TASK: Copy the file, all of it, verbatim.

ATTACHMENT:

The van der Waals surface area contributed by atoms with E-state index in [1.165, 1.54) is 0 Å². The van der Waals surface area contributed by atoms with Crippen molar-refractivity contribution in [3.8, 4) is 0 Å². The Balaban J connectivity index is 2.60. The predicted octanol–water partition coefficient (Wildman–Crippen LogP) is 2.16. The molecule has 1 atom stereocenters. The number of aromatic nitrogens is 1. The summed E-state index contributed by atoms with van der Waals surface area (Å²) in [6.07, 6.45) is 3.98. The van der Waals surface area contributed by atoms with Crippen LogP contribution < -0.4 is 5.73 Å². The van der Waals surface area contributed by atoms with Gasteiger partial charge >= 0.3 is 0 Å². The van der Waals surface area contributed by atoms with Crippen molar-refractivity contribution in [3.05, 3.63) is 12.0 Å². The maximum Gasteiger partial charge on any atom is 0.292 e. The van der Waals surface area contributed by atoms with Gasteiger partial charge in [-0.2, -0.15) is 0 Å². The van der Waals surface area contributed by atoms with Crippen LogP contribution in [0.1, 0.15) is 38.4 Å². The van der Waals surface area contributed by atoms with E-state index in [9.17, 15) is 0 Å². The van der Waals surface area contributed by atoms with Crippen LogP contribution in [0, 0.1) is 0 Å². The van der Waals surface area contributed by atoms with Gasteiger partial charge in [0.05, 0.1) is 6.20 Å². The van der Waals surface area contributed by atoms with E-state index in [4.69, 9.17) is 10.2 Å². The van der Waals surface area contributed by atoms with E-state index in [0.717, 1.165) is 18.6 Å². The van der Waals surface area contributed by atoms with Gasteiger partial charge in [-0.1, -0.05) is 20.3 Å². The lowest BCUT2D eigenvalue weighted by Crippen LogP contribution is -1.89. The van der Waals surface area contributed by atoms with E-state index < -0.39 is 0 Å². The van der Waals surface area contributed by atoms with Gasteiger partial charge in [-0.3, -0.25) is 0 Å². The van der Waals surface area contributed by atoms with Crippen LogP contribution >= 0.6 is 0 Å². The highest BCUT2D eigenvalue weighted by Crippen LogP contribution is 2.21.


The van der Waals surface area contributed by atoms with E-state index in [1.165, 1.54) is 0 Å². The van der Waals surface area contributed by atoms with Crippen molar-refractivity contribution in [3.8, 4) is 0 Å². The Balaban J connectivity index is 2.60. The predicted octanol–water partition coefficient (Wildman–Crippen LogP) is 2.16. The molecule has 1 atom stereocenters. The number of aromatic nitrogens is 1. The summed E-state index contributed by atoms with van der Waals surface area (Å²) in [6.07, 6.45) is 3.98. The van der Waals surface area contributed by atoms with Crippen LogP contribution < -0.4 is 5.73 Å². The van der Waals surface area contributed by atoms with Gasteiger partial charge >= 0.3 is 0 Å². The van der Waals surface area contributed by atoms with Crippen molar-refractivity contribution in [3.05, 3.63) is 12.0 Å². The maximum Gasteiger partial charge on any atom is 0.292 e. The van der Waals surface area contributed by atoms with Gasteiger partial charge in [-0.2, -0.15) is 0 Å². The van der Waals surface area contributed by atoms with Crippen LogP contribution in [0.1, 0.15) is 38.4 Å². The van der Waals surface area contributed by atoms with E-state index in [9.17, 15) is 0 Å². The van der Waals surface area contributed by atoms with Crippen LogP contribution in [0, 0.1) is 0 Å². The van der Waals surface area contributed by atoms with Gasteiger partial charge in [0.05, 0.1) is 6.20 Å². The van der Waals surface area contributed by atoms with E-state index in [4.69, 9.17) is 10.2 Å². The van der Waals surface area contributed by atoms with E-state index in [0.717, 1.165) is 18.6 Å². The van der Waals surface area contributed by atoms with Gasteiger partial charge in [-0.1, -0.05) is 20.3 Å². The lowest BCUT2D eigenvalue weighted by Crippen LogP contribution is -1.89. The van der Waals surface area contributed by atoms with E-state index < -0.39 is 0 Å². The van der Waals surface area contributed by atoms with Gasteiger partial charge in [-0.3, -0.25) is 0 Å². The van der Waals surface area contributed by atoms with Crippen LogP contribution >= 0.6 is 0 Å². The highest BCUT2D eigenvalue weighted by Crippen LogP contribution is 2.21.